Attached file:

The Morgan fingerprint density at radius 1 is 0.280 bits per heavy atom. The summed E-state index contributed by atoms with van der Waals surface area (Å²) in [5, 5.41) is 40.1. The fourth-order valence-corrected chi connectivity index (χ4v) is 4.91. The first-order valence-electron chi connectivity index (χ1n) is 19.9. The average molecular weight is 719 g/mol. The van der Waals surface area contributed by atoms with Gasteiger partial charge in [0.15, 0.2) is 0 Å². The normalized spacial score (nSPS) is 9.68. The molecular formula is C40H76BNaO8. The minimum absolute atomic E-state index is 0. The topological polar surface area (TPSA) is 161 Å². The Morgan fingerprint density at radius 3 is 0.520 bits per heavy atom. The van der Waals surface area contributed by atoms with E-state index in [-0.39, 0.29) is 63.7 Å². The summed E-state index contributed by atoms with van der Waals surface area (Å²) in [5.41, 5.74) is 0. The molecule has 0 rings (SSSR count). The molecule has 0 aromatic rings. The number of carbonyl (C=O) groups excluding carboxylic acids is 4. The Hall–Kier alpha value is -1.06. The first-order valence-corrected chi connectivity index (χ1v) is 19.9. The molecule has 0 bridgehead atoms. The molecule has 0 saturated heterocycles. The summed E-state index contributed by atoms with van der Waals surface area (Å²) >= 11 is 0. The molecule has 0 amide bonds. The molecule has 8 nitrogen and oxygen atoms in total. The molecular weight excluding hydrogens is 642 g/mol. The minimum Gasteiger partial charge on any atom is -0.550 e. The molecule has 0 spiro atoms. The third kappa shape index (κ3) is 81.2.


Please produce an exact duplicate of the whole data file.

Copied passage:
The Morgan fingerprint density at radius 1 is 0.280 bits per heavy atom. The summed E-state index contributed by atoms with van der Waals surface area (Å²) in [5, 5.41) is 40.1. The fourth-order valence-corrected chi connectivity index (χ4v) is 4.91. The first-order valence-electron chi connectivity index (χ1n) is 19.9. The average molecular weight is 719 g/mol. The van der Waals surface area contributed by atoms with Gasteiger partial charge in [0.15, 0.2) is 0 Å². The normalized spacial score (nSPS) is 9.68. The molecular formula is C40H76BNaO8. The minimum absolute atomic E-state index is 0. The topological polar surface area (TPSA) is 161 Å². The Morgan fingerprint density at radius 3 is 0.520 bits per heavy atom. The van der Waals surface area contributed by atoms with E-state index in [-0.39, 0.29) is 63.7 Å². The summed E-state index contributed by atoms with van der Waals surface area (Å²) in [5.41, 5.74) is 0. The molecule has 0 rings (SSSR count). The molecule has 0 aromatic rings. The number of carbonyl (C=O) groups excluding carboxylic acids is 4. The Hall–Kier alpha value is -1.06. The first-order valence-corrected chi connectivity index (χ1v) is 19.9. The molecule has 0 bridgehead atoms. The molecule has 0 saturated heterocycles. The summed E-state index contributed by atoms with van der Waals surface area (Å²) >= 11 is 0. The molecule has 0 amide bonds. The molecule has 8 nitrogen and oxygen atoms in total. The molecular weight excluding hydrogens is 642 g/mol. The minimum Gasteiger partial charge on any atom is -0.550 e. The molecule has 0 spiro atoms. The third kappa shape index (κ3) is 81.2.